Magnum’s Alex Webb and his photographic partner (and wife) Rebecca Norris Webb have published several books together, spanning street photography, New York case studies and even a call and response-style catalogue of intimate photographs and poetry (2017’s Slant Rhymes).
During the pandemic, the pair were stuck at their Cape Cod home, where Rebecca photographed the waves of light running through the house while Alex captured the shifting tides of the nearby Atlantic Bay. The result is Waves, a calming edition containing images and original poetry exploring solitary observation through the interplay of scene and text. (Ravi Ghosh)
Grappling with the behemoth term that is ‘art history,’ critic and broadcaster Charlotte Mullins gives an alternative view on several thousand years of artistic production. She shines a light on key players who have been ousted from the mainstream narrative, such as the indefatigable sculptor Edmonia Lewis, who battled every conceivable prejudice in US society as the 20th century dawned; and Rachel Ruysch, a doyenne of the Dutch Golden Age, who was similarly celebrated during her lifetime, yet remains largely forgotten.
The book also draws connections across cultures that usually appear arbitrarily divided, linking for example Chinese emperor Qin Shi Huangdi’s terracotta army with the terracotta sculptures made by the Nok in west Africa at the same time. It’s a refreshing take on a subject that can often seem overwhelmingly dense and homogenous. (Holly Black)
Women Painting Women is a substantial group show opening in May at the Modern Art Museum of Fort Worth. The exhibition brings together a host of artists whose work explores the “complexities, abjection, beauty and joy” of being a woman. Almost 50 painters find new ways of portraying their subjects. An accompanying book is published this month by DelMonico, with texts from artists Emma Amos and Faith Ringgold.
The portraits in the book span the second half of the 20th century to the present day, created by pioneers such as Alice Neel and contemporary practitioners Jordan Casteel, Somaya Critchlow and Apolonia Sokol. There is a strong focus on the body and physical gestures, and the works find ways of depicting women that expand upon and differ from the long history of female bodies painted by men. Together, the works portray the vast complexities present in the experiences of women: manifold stories told through the eyes of artists through the decades. (Emily Steer)
Last year, New York’s Museum of Modern Art received a significant donation of photographs from Helen Kornblum, a psychotherapist and collector who has sat on the museum’s photography committee since 2014. Those photographs, from artists including Dora Maar, Carrie Mae Weems, Lola Álvarez Bravo, Lotte Jacobi, and Lucia Moholy, comprise Our Selves, a new exhibition which aims to appraise the medium from an intersectional feminist perspective.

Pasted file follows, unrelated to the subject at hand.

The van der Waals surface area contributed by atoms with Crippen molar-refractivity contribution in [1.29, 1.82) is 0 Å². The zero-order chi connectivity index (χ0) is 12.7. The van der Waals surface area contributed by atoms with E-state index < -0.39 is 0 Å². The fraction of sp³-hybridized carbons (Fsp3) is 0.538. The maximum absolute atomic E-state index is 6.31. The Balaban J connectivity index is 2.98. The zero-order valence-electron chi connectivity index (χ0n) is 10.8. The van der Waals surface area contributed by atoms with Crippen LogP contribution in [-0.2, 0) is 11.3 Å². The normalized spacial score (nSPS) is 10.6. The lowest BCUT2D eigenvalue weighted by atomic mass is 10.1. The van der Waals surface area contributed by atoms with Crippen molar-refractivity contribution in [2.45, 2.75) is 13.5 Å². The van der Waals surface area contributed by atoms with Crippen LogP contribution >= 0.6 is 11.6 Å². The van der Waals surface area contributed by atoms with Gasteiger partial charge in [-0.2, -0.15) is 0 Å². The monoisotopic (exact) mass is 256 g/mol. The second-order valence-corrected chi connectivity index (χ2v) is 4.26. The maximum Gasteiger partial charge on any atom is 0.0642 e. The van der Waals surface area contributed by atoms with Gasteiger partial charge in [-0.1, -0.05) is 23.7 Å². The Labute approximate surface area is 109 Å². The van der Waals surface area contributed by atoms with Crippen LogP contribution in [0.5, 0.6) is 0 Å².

This volume starts with curator Roxana Marcoci’s broad query “What is a Feminist Picture?” before zeroing in on themes of indigenous image-making, education systems, and photography’s role in shaping ideas of womanhood in 12 essays interspersed with over 100 black and white plates from the exhibition. (Ravi Ghosh)
“Dressing is a pleasure; clothes are not a joke.” Few designers are taken as seriously as Jean Paul Gaultier, with retrospectives of his remarkable career in fashion having been staged everywhere from London’s Barbican Centre to the Brooklyn Museum, New York, and the Grand Palais of Paris. The French couture legend has a knack for iconic design: take his singular take on the cone bra corset, or his signature sailor outfits, for instance.
Gaultier conjures a world where archetypes are shaken up and reinvented with a smile, where masculine and feminine collide in androgynous creations, and where avant-garde fashion meets spectacular theatre. This new book offers an overview of more than five decades of the designer, displayed in an A-Z format that takes in everything from his celebrity collaborations (with the likes of Madonna and Kylie Minogue) to influences drawn from the worlds of cinema and dance. (Louise Benson)
This joyful monograph surveys the career French graphic artist Jean Jullien, whose playful and insightful visual language has been seen everywhere from the cover of the New Yorker to artwork for RCA records. Rather than functioning as a mere portfolio, this book includes intimate insight into his personal life, complete with an interview with his parents.
Its pages are jam-packed with evidence of his far-reaching creativity, ranging from giant inflatable sculptures to wryly illustrated collaborations with lifestyle brands. What is more, the bright orange cover is complete with a demure smiling face that is sure to cheer up even the most miserable reader. (Holly Black)
Nationhood is at the heart of British artist Rosa-Johan Uddoh’s artistic practice, in which popular culture, a heightened awareness of locality and space, and racial tensions are unpicked and explored. From the Windrush scandal to the British national school curriculum, Uddoh focuses on the experience of living, working and growing up in the UK as a Black citizen.
In her solo exhibition, Practice Makes Perfect, at Focal Point Gallery in Southend last year, Uddoh worked with young teenagers to explore what more culturally diverse education would look like. She also interrogated the biblical figure of Balthazar, one of the three wise men who visited the infant Jesus. Frequently depicted as a lone Black figure throughout art history, Balthazar is often one of the first Black people of historical importance that children encounter through performances of the Nativity scene. Uddoh’s accompanying book builds upon the exhibition, and features short stories, essays, song lyrics, poems and even a pull-out poster. (Louise Benson)